A few of us can still remember a world without Facebook, but can we imagine a world where Facebook doesn’t exist anymore? For some, Facebook is an invaluable marketing tool; for others, it is a way to stay connected; and for some, it is the digital boogeyman.
We are entering a new, digital age. But do we really trust Meta (the company Facebook has morphed into) to be at the helm, a company that has had more scandals than a politician at a garden party? A quick glance at the headlines reveals that Meta’s stock has taken a nosedive, fueled by sexual harassment on their Metaverse, #deletefacebook trending, Apple launching new anti-tracking features, and a data transfer dispute with the EU with Meta threatening to remove its services from the continent.
On 2 February, Meta’s shares plunged over 22%, knocking €177 billion off the valuation of the company. For the first time in Facebook’s history, the number of daily active users fell, from 1.930 billion to 1.929 billion. Losing users is always a blow to a business, but especially so for a social network where each departing user makes the network less valuable to those who remain.
While it is hard to pinpoint the exact reason for this drop, recent headlines suggest that Meta is facing an uphill public relations battle. Meta’s foray into the metaverse has stumbled into a problem that has plagued online video games for decades: harassment and bullying. In December 2021, one of the beta testers of Horizon Worlds (a virtual space on the metaverse) reported how her avatar was groped by a stranger. She explained how ‘VR [virtual reality] adds another layer that makes the event more intense.’
The whistleblower Frances Haugen’s Parliamentary hearing in the UK has also heard how Meta allegedly put profit before user safety. This compounds with other scandals the company has faced in the past, such as the Cambridge Analytica scandal in 2018, the use of the platform to incite genocide against the Muslim Rohingya minority in Myanmar, and its role in the US Captiol Riots in 2021.
Mark Zuckerberg (Meta’s CEO), on the other hand, was quick to attribute Meta’s drop in value to increased competition from TikTok, which tackles a demographic (young adults) that Meta can’t seem to retain. Furthermore Apple’s App tracking transparency policy, which allows users to prevent apps from tracking their online activity, has also struck Meta a significant blow.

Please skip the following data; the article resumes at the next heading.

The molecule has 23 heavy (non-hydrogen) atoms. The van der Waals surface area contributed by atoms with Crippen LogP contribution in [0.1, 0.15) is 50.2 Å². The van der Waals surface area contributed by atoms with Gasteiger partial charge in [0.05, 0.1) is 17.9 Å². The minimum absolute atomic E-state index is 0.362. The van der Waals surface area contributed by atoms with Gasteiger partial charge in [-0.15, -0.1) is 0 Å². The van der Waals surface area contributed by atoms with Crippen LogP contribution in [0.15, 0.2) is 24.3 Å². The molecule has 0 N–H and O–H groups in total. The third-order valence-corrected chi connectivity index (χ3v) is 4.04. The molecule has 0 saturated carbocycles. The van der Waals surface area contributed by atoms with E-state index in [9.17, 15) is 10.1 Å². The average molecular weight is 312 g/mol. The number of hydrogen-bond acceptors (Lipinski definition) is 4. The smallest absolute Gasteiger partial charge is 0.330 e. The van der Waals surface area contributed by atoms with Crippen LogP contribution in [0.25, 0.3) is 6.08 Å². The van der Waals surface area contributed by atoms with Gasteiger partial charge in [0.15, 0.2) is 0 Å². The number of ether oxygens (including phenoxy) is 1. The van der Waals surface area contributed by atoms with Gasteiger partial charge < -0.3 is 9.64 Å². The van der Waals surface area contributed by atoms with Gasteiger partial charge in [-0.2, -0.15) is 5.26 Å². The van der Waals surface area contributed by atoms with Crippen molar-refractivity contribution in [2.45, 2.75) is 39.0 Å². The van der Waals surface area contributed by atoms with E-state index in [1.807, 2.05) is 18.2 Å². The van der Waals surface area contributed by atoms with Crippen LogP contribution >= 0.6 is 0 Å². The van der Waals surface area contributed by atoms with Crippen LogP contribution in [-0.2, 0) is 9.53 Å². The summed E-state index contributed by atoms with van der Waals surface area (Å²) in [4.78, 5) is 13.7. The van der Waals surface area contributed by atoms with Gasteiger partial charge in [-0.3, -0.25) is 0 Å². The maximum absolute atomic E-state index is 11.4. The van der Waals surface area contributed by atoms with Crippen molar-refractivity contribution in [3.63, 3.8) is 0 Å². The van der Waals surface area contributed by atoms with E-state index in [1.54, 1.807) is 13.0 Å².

Closer to home in Europe, Meta has explained how, due to the lack of legislation in secure EU-US data transfers, running its platforms (such as Facebook and Instagram) might no longer be viable. Such bold claims are not something new for the tech giant, who in early 2021, went head-to-head with Australia. Meta, as well as other tech companies, have faced off against governments in recent years. When a company’s value exceeds the GDP of most countries, it is inevitable that they will try to influence the global political theatre to their advantage.
Australia EU vs Meta
In order to see how the recent impasse between the EU and Meta might unfold, it is worth taking a look at how events played out in the land down under. This time last year (February 2021) Facebook was once again on the international news — facing off Scott Morrison (aka Scotty from Marketing), the Prime Minister of Australia. Australia wanted to introduce legislation that would see tech giants such as Meta and Google pay for hosting Australian news. The situation quickly escalated when Meta blocked news to Australians in response. Sugar mountain Mark tried to play hardball, saying the ban would end ‘in the coming days.’ This approach backfired and resulted in a PR nightmare. Caught in the crossfire were pages from government health and emergency services trying to advise the public about raging bushfires and the launch of a nationwide COVID-19 vaccination programme.